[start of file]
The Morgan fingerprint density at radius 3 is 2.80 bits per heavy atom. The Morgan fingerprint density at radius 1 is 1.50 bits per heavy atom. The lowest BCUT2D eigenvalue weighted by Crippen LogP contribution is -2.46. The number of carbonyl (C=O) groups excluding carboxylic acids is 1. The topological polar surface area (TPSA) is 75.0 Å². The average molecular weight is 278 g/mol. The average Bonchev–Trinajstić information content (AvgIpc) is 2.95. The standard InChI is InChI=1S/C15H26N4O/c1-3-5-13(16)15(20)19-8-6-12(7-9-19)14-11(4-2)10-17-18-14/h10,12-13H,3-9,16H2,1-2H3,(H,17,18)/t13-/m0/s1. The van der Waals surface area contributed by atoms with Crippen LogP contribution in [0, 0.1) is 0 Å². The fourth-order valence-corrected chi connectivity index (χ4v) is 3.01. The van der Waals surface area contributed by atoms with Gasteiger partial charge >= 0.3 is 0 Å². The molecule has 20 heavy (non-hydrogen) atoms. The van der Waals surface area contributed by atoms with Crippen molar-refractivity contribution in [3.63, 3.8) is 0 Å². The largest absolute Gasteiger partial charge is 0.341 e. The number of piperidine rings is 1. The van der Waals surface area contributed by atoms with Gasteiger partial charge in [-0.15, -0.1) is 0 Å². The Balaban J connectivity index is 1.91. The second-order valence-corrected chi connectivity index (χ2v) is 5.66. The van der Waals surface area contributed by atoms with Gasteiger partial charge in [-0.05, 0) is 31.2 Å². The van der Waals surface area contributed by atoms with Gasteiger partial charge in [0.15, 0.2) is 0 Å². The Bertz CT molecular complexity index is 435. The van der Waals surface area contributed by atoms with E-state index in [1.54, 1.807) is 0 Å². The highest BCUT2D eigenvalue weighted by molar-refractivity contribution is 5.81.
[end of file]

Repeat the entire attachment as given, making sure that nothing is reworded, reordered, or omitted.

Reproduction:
The Morgan fingerprint density at radius 3 is 2.80 bits per heavy atom. The Morgan fingerprint density at radius 1 is 1.50 bits per heavy atom. The lowest BCUT2D eigenvalue weighted by Crippen LogP contribution is -2.46. The number of carbonyl (C=O) groups excluding carboxylic acids is 1. The topological polar surface area (TPSA) is 75.0 Å². The average molecular weight is 278 g/mol. The average Bonchev–Trinajstić information content (AvgIpc) is 2.95. The standard InChI is InChI=1S/C15H26N4O/c1-3-5-13(16)15(20)19-8-6-12(7-9-19)14-11(4-2)10-17-18-14/h10,12-13H,3-9,16H2,1-2H3,(H,17,18)/t13-/m0/s1. The van der Waals surface area contributed by atoms with Crippen LogP contribution in [0, 0.1) is 0 Å². The fourth-order valence-corrected chi connectivity index (χ4v) is 3.01. The van der Waals surface area contributed by atoms with Gasteiger partial charge >= 0.3 is 0 Å². The molecule has 20 heavy (non-hydrogen) atoms. The van der Waals surface area contributed by atoms with Crippen molar-refractivity contribution in [3.63, 3.8) is 0 Å². The largest absolute Gasteiger partial charge is 0.341 e. The number of piperidine rings is 1. The van der Waals surface area contributed by atoms with Gasteiger partial charge in [-0.15, -0.1) is 0 Å². The Balaban J connectivity index is 1.91. The second-order valence-corrected chi connectivity index (χ2v) is 5.66. The van der Waals surface area contributed by atoms with Gasteiger partial charge in [-0.05, 0) is 31.2 Å². The van der Waals surface area contributed by atoms with Gasteiger partial charge in [0.15, 0.2) is 0 Å². The Bertz CT molecular complexity index is 435. The van der Waals surface area contributed by atoms with E-state index in [1.54, 1.807) is 0 Å². The highest BCUT2D eigenvalue weighted by molar-refractivity contribution is 5.81.